In a new Federal Register filing set to be published soon, the Drug Enforcement Agency is moving to more than quintuple the amount of cannabis that can legally be grown in the U.S. for research purposes—from roughly 1,000 pounds in 2018 to more than 5,400 pounds next year.
At the same time, DEA is also pushing to reduce the amount of certain opioid drugs—such as oxycodone, hydrocodone, morphine, fentanyl and others—that are produced in the U.S.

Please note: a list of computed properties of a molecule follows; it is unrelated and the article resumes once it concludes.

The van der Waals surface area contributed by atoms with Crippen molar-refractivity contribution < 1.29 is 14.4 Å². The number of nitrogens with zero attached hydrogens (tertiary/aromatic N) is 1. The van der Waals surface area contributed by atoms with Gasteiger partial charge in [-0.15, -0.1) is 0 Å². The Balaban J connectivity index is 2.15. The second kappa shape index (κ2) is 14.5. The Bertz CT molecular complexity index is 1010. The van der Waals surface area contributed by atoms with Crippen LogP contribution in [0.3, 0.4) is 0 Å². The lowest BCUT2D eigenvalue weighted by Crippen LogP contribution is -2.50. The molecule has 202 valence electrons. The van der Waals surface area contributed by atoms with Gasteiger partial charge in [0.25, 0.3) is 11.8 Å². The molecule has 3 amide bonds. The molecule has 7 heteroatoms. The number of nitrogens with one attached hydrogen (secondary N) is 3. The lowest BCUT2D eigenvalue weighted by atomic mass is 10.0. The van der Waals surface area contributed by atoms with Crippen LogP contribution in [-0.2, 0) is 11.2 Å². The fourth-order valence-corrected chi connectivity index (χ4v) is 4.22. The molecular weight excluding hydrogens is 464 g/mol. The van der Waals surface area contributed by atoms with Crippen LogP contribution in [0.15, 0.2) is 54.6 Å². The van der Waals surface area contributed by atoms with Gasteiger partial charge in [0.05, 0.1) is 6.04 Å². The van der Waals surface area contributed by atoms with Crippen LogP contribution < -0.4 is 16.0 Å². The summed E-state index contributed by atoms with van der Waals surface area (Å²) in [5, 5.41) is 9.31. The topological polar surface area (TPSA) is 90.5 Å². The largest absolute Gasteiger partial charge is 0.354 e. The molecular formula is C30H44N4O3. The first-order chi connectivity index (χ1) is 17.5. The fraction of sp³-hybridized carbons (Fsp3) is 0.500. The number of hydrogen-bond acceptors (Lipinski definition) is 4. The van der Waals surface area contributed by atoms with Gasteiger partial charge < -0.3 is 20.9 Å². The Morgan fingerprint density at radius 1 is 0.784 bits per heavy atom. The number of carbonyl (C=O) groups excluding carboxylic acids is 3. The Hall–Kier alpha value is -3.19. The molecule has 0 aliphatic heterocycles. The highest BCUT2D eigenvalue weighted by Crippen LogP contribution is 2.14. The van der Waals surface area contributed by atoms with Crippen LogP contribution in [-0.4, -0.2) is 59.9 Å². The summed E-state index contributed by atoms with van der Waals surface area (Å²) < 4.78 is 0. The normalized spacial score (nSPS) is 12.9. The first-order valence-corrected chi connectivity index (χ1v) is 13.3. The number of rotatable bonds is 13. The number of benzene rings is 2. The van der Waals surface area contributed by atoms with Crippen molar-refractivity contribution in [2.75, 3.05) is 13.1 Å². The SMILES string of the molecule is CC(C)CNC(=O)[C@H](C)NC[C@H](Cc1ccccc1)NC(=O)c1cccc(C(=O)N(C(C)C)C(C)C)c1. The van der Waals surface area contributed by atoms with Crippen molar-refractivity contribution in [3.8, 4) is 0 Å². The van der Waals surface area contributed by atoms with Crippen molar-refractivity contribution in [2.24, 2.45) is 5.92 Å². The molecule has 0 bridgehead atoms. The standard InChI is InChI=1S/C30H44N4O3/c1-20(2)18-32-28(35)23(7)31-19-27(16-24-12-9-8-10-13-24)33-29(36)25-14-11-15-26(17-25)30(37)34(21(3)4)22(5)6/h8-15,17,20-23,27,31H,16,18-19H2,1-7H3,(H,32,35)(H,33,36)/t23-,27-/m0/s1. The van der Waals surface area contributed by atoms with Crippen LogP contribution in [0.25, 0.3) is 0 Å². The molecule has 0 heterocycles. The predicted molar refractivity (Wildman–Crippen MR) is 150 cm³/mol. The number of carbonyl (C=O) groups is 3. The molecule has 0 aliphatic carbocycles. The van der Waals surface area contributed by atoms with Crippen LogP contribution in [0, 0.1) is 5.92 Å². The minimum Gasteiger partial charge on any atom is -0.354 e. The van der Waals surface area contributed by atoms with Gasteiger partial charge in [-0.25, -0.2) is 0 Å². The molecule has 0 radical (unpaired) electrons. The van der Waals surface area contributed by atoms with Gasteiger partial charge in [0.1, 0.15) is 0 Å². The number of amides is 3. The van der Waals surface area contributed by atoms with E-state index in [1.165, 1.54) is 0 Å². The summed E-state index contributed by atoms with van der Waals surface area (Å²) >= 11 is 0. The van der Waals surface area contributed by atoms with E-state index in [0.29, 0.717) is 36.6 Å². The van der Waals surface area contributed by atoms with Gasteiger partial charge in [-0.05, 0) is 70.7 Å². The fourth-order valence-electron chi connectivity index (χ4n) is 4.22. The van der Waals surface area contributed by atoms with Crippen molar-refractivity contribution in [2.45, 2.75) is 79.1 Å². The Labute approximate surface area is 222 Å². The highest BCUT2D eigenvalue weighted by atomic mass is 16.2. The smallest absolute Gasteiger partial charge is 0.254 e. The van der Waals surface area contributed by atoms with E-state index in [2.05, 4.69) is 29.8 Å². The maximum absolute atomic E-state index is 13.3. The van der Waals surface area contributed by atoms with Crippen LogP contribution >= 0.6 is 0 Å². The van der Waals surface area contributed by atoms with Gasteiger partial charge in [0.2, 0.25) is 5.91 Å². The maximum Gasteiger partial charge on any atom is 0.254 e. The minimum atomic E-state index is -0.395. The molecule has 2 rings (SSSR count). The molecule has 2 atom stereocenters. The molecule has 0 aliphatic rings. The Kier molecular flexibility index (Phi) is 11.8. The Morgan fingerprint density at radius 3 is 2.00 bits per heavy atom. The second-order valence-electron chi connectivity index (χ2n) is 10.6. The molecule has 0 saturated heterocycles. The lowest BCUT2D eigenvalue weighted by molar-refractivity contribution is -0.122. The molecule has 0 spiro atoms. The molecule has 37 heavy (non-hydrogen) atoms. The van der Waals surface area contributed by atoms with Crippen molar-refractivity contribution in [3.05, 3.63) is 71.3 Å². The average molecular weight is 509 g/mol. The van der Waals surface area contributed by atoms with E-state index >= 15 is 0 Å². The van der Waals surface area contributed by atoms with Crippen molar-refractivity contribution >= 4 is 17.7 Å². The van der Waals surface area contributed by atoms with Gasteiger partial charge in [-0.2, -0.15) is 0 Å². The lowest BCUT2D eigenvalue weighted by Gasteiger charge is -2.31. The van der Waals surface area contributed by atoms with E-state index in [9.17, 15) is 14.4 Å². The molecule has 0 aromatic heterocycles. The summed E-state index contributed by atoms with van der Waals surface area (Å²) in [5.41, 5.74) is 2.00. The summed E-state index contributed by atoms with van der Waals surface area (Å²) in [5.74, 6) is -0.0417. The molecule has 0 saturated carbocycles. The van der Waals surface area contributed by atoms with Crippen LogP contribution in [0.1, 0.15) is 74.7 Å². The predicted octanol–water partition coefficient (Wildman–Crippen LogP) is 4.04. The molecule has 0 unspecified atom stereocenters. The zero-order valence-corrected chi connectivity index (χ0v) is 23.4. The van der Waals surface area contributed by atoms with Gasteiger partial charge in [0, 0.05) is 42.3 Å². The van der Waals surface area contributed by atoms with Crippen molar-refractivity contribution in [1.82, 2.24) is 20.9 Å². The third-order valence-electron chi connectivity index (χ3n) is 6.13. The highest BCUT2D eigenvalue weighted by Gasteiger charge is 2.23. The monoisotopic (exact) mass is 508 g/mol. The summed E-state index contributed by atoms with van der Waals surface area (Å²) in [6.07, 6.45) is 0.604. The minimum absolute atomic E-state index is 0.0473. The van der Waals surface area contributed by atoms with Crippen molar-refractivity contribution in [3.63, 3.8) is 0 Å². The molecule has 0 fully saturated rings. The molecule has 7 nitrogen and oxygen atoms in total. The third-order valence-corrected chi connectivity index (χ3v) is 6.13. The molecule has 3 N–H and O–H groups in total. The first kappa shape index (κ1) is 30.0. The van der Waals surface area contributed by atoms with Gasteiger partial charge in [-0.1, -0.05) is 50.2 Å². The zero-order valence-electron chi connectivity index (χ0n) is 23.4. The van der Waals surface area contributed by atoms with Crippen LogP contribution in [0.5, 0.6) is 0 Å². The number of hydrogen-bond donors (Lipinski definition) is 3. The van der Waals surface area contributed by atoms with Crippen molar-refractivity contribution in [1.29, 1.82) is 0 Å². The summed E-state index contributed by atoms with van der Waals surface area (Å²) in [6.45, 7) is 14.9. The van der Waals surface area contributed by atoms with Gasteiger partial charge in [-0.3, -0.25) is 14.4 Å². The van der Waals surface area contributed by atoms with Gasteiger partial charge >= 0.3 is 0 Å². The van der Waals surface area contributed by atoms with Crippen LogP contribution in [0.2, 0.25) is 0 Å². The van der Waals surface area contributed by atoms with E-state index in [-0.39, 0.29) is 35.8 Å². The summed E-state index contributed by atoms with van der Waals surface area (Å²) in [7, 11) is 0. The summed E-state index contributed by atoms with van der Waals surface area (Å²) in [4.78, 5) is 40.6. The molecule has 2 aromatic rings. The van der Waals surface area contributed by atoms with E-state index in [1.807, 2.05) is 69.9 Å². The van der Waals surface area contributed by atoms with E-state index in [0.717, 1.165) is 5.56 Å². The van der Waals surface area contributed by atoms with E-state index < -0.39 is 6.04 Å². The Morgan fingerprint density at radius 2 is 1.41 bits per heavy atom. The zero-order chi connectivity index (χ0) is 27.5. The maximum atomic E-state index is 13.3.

The proposed quotas for cannabis and other drugs “reflects the total amount of controlled substances necessary to meet the country’s medical, scientific, research, industrial, and export needs for the year and for the establishment and maintenance of reserve stocks,” DEA said.
The DEA’s huge increase in marijuana production quotas for 2019 could be a sign that it anticipates eventual approval of some of the additional grower applications, or it could just indicate that reserve stocks are getting low and that it’s time to re-up the federal cannabis stash.
See the original article at Forbes